That manufacturers choose to make DA lenses with corner and fringing issues is a practical fact. In principle, they could offer DA lenses that are superior to FF lenses (w.r.t. to their intended format). When comparing systems, you have to compare what is possible in principle, not what manufacturers choose to offer. However, obviously a system hasn't got an advantage if its potential isn't exploited in practise.

QuoteOriginally posted by Pål Jensen Quote
2. DA lenses (used on an APS camera) need to be 50% better than FF lenses used on a FF camera to be "equal". That is because you need to magnify the APS image 50% more to be of equal size to the FF image.
But then it should be easier to get this better resolution in the DA centre because you don't have to serve FF corners. A FF lens has to distribute its sharpness over a larger range and hence a DA lens should have a head start in terms of image quality.

QuoteOriginally posted by Pål Jensen Quote
3. It is easier to design a DA lens because it covers a smaller image circle. For that reasons it is not any more immune to corner problems than FF lenses used with FF sensor.
I agree it is not intrinsically more immune but it is less challenging to serve the DA image circle. It is a bit of a shame that current DA lenses aren't a bit more over-engineered in order to better avoid corner problems, right?

And you can put a FF lens on your APS-C sensor camera to get a sweet spot. What will you put on your FF-sensor camera to get a sweet spot?

BTW, I'm not trying to win an argument here. I'm just interested in the pros and cons. I can imagine that a FF sensor would be useful but current technology limitations (lens quality, sensor technology, space/speed requirements) seem to push FF to a rather narrow market at the moment.
10-02-2008, 05:49 PM   #94
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QuoteOriginally posted by RiceHigh Quote
Here is the proof which verifies what you said again.
I appreciate your "measurebations" (as you call them yourself), but this doesn't proof anything apart from the fact that a DA lens with corner issues exists. So do FF lenses.

Your "proof" doesn't say anything about how much easier it would have been to avoid these problems with a DA lens compared to a FF lens.

10-02-2008, 06:09 PM   #95
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More facts..

QuoteOriginally posted by Class A Quote
I appreciate your "measurebations" (as you call them yourself), but this doesn't proof anything apart from the fact that a DA lens with corner issues exists. So do FF lenses.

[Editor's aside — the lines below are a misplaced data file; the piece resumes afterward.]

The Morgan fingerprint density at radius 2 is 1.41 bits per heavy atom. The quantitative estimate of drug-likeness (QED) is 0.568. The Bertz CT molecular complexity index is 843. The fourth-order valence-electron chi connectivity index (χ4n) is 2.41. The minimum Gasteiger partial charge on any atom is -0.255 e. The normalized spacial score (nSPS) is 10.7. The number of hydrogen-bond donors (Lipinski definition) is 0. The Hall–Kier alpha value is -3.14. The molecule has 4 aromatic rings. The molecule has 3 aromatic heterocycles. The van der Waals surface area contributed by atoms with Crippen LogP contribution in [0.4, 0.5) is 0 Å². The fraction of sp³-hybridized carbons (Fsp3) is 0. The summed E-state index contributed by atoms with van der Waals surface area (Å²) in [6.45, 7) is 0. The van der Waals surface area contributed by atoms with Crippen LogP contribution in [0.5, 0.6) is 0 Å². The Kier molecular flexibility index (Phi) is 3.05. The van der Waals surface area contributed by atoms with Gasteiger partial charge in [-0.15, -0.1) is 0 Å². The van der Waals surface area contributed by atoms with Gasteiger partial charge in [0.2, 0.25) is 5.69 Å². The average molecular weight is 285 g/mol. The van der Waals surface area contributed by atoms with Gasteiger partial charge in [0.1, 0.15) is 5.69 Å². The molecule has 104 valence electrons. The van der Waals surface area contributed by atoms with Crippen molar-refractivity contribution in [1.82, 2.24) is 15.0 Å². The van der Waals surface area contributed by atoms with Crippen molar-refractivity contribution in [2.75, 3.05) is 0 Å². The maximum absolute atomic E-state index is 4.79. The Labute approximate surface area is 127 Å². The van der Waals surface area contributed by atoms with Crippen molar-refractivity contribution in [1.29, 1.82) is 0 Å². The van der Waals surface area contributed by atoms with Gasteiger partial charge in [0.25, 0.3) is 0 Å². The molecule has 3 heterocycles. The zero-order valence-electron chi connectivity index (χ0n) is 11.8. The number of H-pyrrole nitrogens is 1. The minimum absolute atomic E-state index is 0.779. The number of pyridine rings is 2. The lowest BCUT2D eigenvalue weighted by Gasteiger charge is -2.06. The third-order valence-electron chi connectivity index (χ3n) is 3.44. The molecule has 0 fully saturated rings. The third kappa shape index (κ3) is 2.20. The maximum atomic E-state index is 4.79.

Your "proof" doesn't say anything about how much easier it would have been to avoid these problems with a DA lens compared to a FF lens.
Since you are not convinced, I suggest you to check out that:-

1. A F* 17-28 on Full Frame does not have the same huge amount of the DA 10-17 of CAs and purple fringing. You know in Hong Kong, many of we Pentaxians named the lens as "King of Purple Fringing"!

2. A FA 20/2.8 on FF has better corner sharpness and central resolution than a DA 14/2.8 on APS-C but then the former is lighter and more compact.

3. A DA 16-45 has more vignetting, CAs and distortion than what the FA 24-90 does and the DA counterpart is heavier and larger and with shorter range!

4. The DA 17-70 has a comparable range with the FA 24-90 but then it has even worse optical performance as shown in the review test above. Note that it is even heavier and bulkier!

5. And many more examples..

There are just two possibilities for all the above:-

1. APS-C DSLR system is inferior and more difficult to make it good, as what 24x36NOW states;

2. Pentax in recent years designed and made products which are inferior than what they were able to produce before!

3. Or BOTH!
10-02-2008, 06:10 PM   #96
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QuoteOriginally posted by 24X36NOW Quote
To those who "can't see any advantage" to FF, just stick with what you've got - you're happy with it and that's all that matters. Just kindly stop trying to tell those of us who aren't happy with it that we should be happy with it/should buy another camera maker's product instead/etc. OK?
I believe that many posters here are not trying to proof anyone wrong. I personally am just interested in the discussion. I'm happy for everyone wanting/having FF.


QuoteOriginally posted by 24X36NOW Quote
Talk about "resolution" based on pixel counts misses the point. If you're chopping up detail that is poorly resolved due to how small it is, you won't gain any image quality, just noise;
Yes, noise becomes worse the smaller the pixels get. However, sensor technology is evolving fast and I'm convinced we'll have more pixels without increased noise (for instance by reducing the non light sensitive area on the sensor).

You'd have the same advantage for a FF sensor but rather sooner than later your overall resolution will be limited by the lens rather than the sensor. Diffraction limited lenses are very rare and others do not need a full frame sensor to exploit their (aberration spoiled) resolution.

QuoteOriginally posted by 24X36NOW Quote
Just because you place more pixel density on the smaller format doesn't mean it will equal the larger format.
Not automatically, however when you manage to keep the noise levels the same, you should be good and have a less challenging task to design a fitting lens, right?